The topic is highly relevant, as clinical studies of the elderly often include comorbidity11 and information on multimorbidity provides support for the improvement of therapeutic strategies. The present study therefore aimed to verify the association between multimorbidity in the elderly and sociodemographic variables, self-perception of health and polypharmacy.

METHOD A cross-sectional population-based study was performed with elderly residents in small municipal regions in the north of the state of Rio Grande do Sul, Brazil. The inclusion criteria were individuals aged 60 and over, of both genders, who had lived in rural or urban areas in the municipal regions of Coxilha and Estação for at least six months, and had, at the time of the interview, cognitive conditions to respond to the questionnaire, and/or the presence of a relative or caregiver to assist them or provide answers. Elderly persons hospitalized at the time of the interview were excluded. A prevalence of the outcome (multimorbidity) of 45%18, a sample error of 5%, a confidence interval of 95% and a power of 80% were used to calculate the sample size, and provided a result of 381 elderly persons. This total was multiplied by 1.5 for the design effect, resulting in 571 elderly persons. A total of 10% was then added to the total to allow for possible losses (refusals and non-eligibility, among other factors), giving a total of 628 elderly persons. However, as there were other outcomes with a larger sample, the decision was taken to include 676 elderly persons. All the elderly persons in the municipal region of Coxilha (352) were included in the study. There was a loss of 6% (21), giving a total of 331 individuals. To make up the sample, 345 of the 992 elderly persons living in the municipality of Estação were randomly added. These individuals were initially listed by area of residence and gender, and were subsequently selected by simple random sampling, maintaining the proportions of gender and area of residence in the total elderly population (Figure 1).

635


Rev. Bras. Geriatr. Gerontol., Rio de Janeiro, 2017; 20(5): 634-642

Coxilha 352 elderly

Losses: 21 elderly – 6% 636 Estação 345 elderly

331 elderly

676 elderly

Figure 1. Flowchart of sample selection. Coxilha, Estação, Rio Grande do Sul, Brazil. 2010, 2011.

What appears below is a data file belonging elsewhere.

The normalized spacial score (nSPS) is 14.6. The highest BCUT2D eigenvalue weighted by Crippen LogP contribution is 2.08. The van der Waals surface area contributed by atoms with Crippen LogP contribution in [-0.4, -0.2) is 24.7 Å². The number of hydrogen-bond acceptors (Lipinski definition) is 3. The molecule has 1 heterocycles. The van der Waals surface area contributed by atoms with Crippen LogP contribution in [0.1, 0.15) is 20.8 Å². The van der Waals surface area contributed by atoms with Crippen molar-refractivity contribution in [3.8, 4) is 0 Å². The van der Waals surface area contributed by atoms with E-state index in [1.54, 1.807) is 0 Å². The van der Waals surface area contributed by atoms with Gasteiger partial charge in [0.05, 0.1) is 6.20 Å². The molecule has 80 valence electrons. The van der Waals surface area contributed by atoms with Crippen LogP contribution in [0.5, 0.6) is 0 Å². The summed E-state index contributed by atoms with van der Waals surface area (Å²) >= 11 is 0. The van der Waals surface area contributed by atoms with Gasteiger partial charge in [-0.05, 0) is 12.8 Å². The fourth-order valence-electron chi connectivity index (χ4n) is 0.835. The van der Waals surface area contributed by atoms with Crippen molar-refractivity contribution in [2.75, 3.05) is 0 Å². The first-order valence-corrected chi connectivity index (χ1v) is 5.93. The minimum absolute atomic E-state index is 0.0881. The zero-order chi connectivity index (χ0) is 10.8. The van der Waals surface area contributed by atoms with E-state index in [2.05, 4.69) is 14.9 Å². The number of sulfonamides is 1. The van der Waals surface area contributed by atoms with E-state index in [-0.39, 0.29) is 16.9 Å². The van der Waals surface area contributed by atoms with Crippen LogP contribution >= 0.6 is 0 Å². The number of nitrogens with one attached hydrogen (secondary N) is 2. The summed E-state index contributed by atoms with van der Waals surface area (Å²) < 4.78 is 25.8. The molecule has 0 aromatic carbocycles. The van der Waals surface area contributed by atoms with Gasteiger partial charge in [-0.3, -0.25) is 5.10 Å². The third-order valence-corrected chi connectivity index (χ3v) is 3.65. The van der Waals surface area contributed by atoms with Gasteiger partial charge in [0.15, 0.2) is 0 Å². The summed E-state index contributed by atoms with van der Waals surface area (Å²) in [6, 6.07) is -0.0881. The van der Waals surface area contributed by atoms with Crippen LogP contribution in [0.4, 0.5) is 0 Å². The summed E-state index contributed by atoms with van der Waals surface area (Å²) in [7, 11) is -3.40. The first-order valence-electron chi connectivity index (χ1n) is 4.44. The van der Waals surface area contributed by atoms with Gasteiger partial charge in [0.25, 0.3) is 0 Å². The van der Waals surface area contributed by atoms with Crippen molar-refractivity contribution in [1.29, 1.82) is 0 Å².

Data collection was carried out from 2010 to 2011 through a household survey, using the Pesquisa, Saúde, Bem Estar e Envelhecimento (Research, Health, Well-being and Aging) (SABE) structured questionnaire. Although this instrument has seven sections, only the following parts were used in the present study: a) Personal and family information, c) Housing conditions, d) Health conditions and living habits, and f) Use and access to health services. Multimorbidity, defined as two or more chronic diseases occurring simultaneously in an individual, was considered the dependent variable. As the list of morbidities included in this definition has not yet been established in literature, those measured in SABE Section D (Health conditions and living habits) were included, with the following diseases considered: systemic arterial hypertension, diabetes mellitus, rheumatism, asthma or bronchitis and pulmonary emphysema, stroke/cerebral ischemia, arthritis/osteoporosis, heart problems (coronary disease, angina, congestive disease, others) and depression. The following variables were considered: gender (female and male), age group (60-79 and 80 years or older), schooling (attended school and did not

attend school), skin color/ethnicity (white and non-white), marital status (with spouse (married or lives with partner) or without spouse (widowed, single, separated and divorced), family income (≤1 minimum wage or >1 minimum wage), place of residence (urban or rural) and engages in physical activity (yes or no). For the variable physical activity, the elderly persons were asked if they engaged in some kind of physical activity in their day to day lives (domestic, work and/or leisure activities), with the question explained and exemplified so that they could understand and classify whether or not they practiced physical activity. Polypharmacy (yes or no) was defined as elderly persons who said they took five or more medications a day. For alcohol ingestion (yes and no), the elderly persons were asked on how many days per week, on average, they had drunk alcohol over the last three months. Individuals who responded "one or two days a week", "three or four days a week", or "every day of the week" were categorized as “yes”. Habit of Smoking was classified as yes or no, while Perception of Health was divided into good/very good or fair/poor/very poor).